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Over the past few years, Docker has become the leading standard in 'container technology' – a new method of packaging and deploying software, which is often self-written. This way, you no longer have to take hardware and specific configuration settings into account. In addition, you can use the physically available computing power in a much more efficient way. Does this sound interesting to you? Just keep in mind that this solution requires an entirely different way of working.
Thanks to the DevOps approach, we tend to see software development and infrastructure management more and more as a single entity. The settings for security, availability and performance are put together with your software in one box: the Docker container. Deploying software thus becomes very straightforward – a bit like when you serve a fully prepared meal, instead of having to cook all the separate ingredients together over and over again.
When you write software yourself, you never really start from scratch. You can rely on existing elements, such as the operating system, libraries, drivers, plugins, runtime environments... Otherwise, it would be impossible to get your application to work.
In a conventional approach, you first need to install all the layers on top of the operating system itself – on your own computer, server or virtual server. Is your application finally ready – after a great deal of thinking, programming, testing and optimising? You can now repeat the whole process in the live environment. To sum up, the traditional method has a lot of drawbacks:
Containers are a lot more compact and contain only the bare essentials. They use your resources much more efficiently. You can save the desired configuration as an 'image' – a kind of 'picture' of the entire installation. You can then deploy it once, three times or even dozens of times. It is quick and easy, and can even be done fully automatically using a container platform such as Kubernetes. By putting all the necessary things together in a container, not only do you eliminate the manual installation of your system, but you also eliminate the associated risk of human error.
In your Docker container, you can put everything your application requires to run. No less, but also no more. All the settings are included in the box. It is a fully autonomous mini system, which you only have to start or stop.
Everything your application does not require, does not have to be included. This, together with the shared use of underlying libraries and operating systems, ensures a very efficient use of your resources.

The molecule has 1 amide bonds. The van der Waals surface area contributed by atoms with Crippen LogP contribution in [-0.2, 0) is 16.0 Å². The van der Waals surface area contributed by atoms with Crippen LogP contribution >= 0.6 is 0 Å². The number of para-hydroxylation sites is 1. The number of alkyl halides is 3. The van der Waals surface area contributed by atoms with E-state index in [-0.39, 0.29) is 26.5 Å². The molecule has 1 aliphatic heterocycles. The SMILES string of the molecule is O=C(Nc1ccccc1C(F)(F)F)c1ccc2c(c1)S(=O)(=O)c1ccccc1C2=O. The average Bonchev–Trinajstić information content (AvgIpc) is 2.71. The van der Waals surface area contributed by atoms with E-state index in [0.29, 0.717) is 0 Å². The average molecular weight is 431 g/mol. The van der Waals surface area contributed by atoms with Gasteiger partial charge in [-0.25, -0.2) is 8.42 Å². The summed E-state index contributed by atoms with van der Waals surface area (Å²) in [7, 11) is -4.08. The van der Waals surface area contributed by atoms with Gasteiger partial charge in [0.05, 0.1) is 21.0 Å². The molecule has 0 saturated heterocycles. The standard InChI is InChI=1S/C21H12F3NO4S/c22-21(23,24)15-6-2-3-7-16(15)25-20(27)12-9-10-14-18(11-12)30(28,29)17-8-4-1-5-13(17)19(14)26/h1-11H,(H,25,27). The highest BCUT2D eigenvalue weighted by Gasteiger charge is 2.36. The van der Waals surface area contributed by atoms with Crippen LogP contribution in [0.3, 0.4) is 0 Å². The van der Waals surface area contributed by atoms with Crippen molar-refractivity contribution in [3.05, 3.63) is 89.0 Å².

Building, packaging and publishing your software is completely different with Docker. You can fine-tune the code and the infrastructure settings until everything is completely to your liking. Then, you take a 'photo' (image). Just as you can print a photo as many times as you like, you can use the image in one or more containers. If you want to edit the code or the settings – even if only slightly – all you have to do is repeat the whole process:
Do you install your application on multiple servers at once? Do you often deploy new versions? In that case, you have good reason to switch from a 'traditional' to an 'industrial' method. This, however, requires a different approach, which is typical of the DevOps philosophy. You will have to take some time to get used to it before you can start enjoying the benefits:
Docker works in a fundamentally different way than a virtual machine (VM): a VM actually acts as conventional hardware with processors, memory and storage. If necessary, you can distribute the available resources beforehand across multiple VMs, and a full operating system with all its components will then be running on each of them. Moreover, a hypervisor (under which another operating system is installed) ensures that the VMs are properly isolated from each other. This allows you to divide your computing power into many small bits. In short, VMs are less rigid than dedicated hardware, but they are also very resource-hungry and not as flexible. Several studies report that containers require up to five times less computing power (for the same workload) as VM technology.
The biggest challenge in using Docker is that you have to be able to deal with it both conceptually and technically. If DevOps is not your cup of tea, and if you find microservices too complicated, Docker may not be your best choice after all.
Do you see containers as a possible building block of your ICT strategy? Do you think Docker could be an asset to your business? Or would you like to discuss your choice first? Combell specialists are available to provide you with tailored advice and offer you a wide range of managed container services.
Combell is your point of contact for high-performance hosting services, with security and availability guarantees. Our infrastructure services allow you to better focus on your new application or your online business.
Find out more about Combell's managed container services
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